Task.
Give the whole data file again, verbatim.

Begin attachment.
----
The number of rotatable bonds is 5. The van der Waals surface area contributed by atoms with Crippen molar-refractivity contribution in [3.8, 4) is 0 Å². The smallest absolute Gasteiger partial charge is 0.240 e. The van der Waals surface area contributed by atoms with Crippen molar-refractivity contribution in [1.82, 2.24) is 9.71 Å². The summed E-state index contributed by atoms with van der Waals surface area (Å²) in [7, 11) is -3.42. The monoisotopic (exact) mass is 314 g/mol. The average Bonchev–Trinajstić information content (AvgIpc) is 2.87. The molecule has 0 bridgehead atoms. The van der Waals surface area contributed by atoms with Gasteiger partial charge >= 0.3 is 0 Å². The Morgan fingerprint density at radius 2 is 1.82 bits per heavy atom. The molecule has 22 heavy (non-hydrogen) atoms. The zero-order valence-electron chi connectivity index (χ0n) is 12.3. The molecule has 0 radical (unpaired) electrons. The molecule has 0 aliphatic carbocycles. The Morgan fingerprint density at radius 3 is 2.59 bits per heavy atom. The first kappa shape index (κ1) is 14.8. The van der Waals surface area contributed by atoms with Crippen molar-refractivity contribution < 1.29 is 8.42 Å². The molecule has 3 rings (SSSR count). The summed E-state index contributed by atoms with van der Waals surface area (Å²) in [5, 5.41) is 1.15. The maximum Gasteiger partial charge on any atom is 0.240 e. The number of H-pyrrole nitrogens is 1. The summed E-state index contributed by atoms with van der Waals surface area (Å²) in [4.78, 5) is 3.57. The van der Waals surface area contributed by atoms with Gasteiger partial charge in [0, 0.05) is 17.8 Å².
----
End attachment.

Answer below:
The number of rotatable bonds is 5. The van der Waals surface area contributed by atoms with Crippen molar-refractivity contribution in [3.8, 4) is 0 Å². The smallest absolute Gasteiger partial charge is 0.240 e. The van der Waals surface area contributed by atoms with Crippen molar-refractivity contribution in [1.82, 2.24) is 9.71 Å². The summed E-state index contributed by atoms with van der Waals surface area (Å²) in [7, 11) is -3.42. The monoisotopic (exact) mass is 314 g/mol. The average Bonchev–Trinajstić information content (AvgIpc) is 2.87. The molecule has 0 bridgehead atoms. The van der Waals surface area contributed by atoms with Gasteiger partial charge >= 0.3 is 0 Å². The Morgan fingerprint density at radius 2 is 1.82 bits per heavy atom. The molecule has 22 heavy (non-hydrogen) atoms. The zero-order valence-electron chi connectivity index (χ0n) is 12.3. The molecule has 0 radical (unpaired) electrons. The molecule has 0 aliphatic carbocycles. The Morgan fingerprint density at radius 3 is 2.59 bits per heavy atom. The first kappa shape index (κ1) is 14.8. The van der Waals surface area contributed by atoms with Crippen molar-refractivity contribution < 1.29 is 8.42 Å². The molecule has 3 rings (SSSR count). The summed E-state index contributed by atoms with van der Waals surface area (Å²) in [5, 5.41) is 1.15. The maximum Gasteiger partial charge on any atom is 0.240 e. The number of H-pyrrole nitrogens is 1. The summed E-state index contributed by atoms with van der Waals surface area (Å²) in [4.78, 5) is 3.57. The van der Waals surface area contributed by atoms with Gasteiger partial charge in [0, 0.05) is 17.8 Å².